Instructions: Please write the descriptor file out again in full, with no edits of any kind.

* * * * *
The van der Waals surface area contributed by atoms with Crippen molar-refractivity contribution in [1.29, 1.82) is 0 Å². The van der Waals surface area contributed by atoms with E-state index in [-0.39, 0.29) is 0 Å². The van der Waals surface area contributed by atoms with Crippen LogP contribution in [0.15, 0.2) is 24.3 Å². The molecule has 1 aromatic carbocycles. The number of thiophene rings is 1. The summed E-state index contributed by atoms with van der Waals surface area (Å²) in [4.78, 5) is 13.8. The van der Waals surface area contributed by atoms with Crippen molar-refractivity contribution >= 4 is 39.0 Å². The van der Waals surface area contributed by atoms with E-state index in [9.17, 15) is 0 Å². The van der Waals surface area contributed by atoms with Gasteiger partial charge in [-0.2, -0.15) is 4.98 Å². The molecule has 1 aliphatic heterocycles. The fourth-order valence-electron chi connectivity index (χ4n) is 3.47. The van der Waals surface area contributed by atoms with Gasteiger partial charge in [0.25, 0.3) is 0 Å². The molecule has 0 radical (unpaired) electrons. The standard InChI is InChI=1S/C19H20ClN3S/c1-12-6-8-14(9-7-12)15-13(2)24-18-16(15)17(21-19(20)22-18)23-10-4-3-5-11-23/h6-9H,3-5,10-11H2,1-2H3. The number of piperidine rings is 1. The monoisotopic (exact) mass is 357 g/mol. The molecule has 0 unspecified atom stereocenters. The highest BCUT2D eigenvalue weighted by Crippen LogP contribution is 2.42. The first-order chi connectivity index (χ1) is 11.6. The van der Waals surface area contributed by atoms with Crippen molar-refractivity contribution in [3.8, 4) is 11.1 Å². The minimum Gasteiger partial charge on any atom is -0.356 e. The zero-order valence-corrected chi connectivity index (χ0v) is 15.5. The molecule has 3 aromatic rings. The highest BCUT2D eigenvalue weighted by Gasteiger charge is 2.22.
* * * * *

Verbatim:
The van der Waals surface area contributed by atoms with Crippen molar-refractivity contribution in [1.29, 1.82) is 0 Å². The van der Waals surface area contributed by atoms with E-state index in [-0.39, 0.29) is 0 Å². The van der Waals surface area contributed by atoms with Crippen LogP contribution in [0.15, 0.2) is 24.3 Å². The molecule has 1 aromatic carbocycles. The number of thiophene rings is 1. The summed E-state index contributed by atoms with van der Waals surface area (Å²) in [4.78, 5) is 13.8. The van der Waals surface area contributed by atoms with Crippen molar-refractivity contribution >= 4 is 39.0 Å². The van der Waals surface area contributed by atoms with E-state index in [9.17, 15) is 0 Å². The van der Waals surface area contributed by atoms with Gasteiger partial charge in [-0.2, -0.15) is 4.98 Å². The molecule has 1 aliphatic heterocycles. The fourth-order valence-electron chi connectivity index (χ4n) is 3.47. The van der Waals surface area contributed by atoms with Gasteiger partial charge in [0.25, 0.3) is 0 Å². The molecule has 0 radical (unpaired) electrons. The standard InChI is InChI=1S/C19H20ClN3S/c1-12-6-8-14(9-7-12)15-13(2)24-18-16(15)17(21-19(20)22-18)23-10-4-3-5-11-23/h6-9H,3-5,10-11H2,1-2H3. The number of piperidine rings is 1. The monoisotopic (exact) mass is 357 g/mol. The molecule has 0 unspecified atom stereocenters. The highest BCUT2D eigenvalue weighted by Crippen LogP contribution is 2.42. The first-order chi connectivity index (χ1) is 11.6. The van der Waals surface area contributed by atoms with Crippen molar-refractivity contribution in [3.8, 4) is 11.1 Å². The minimum Gasteiger partial charge on any atom is -0.356 e. The zero-order valence-corrected chi connectivity index (χ0v) is 15.5. The molecule has 3 aromatic rings. The highest BCUT2D eigenvalue weighted by Gasteiger charge is 2.22.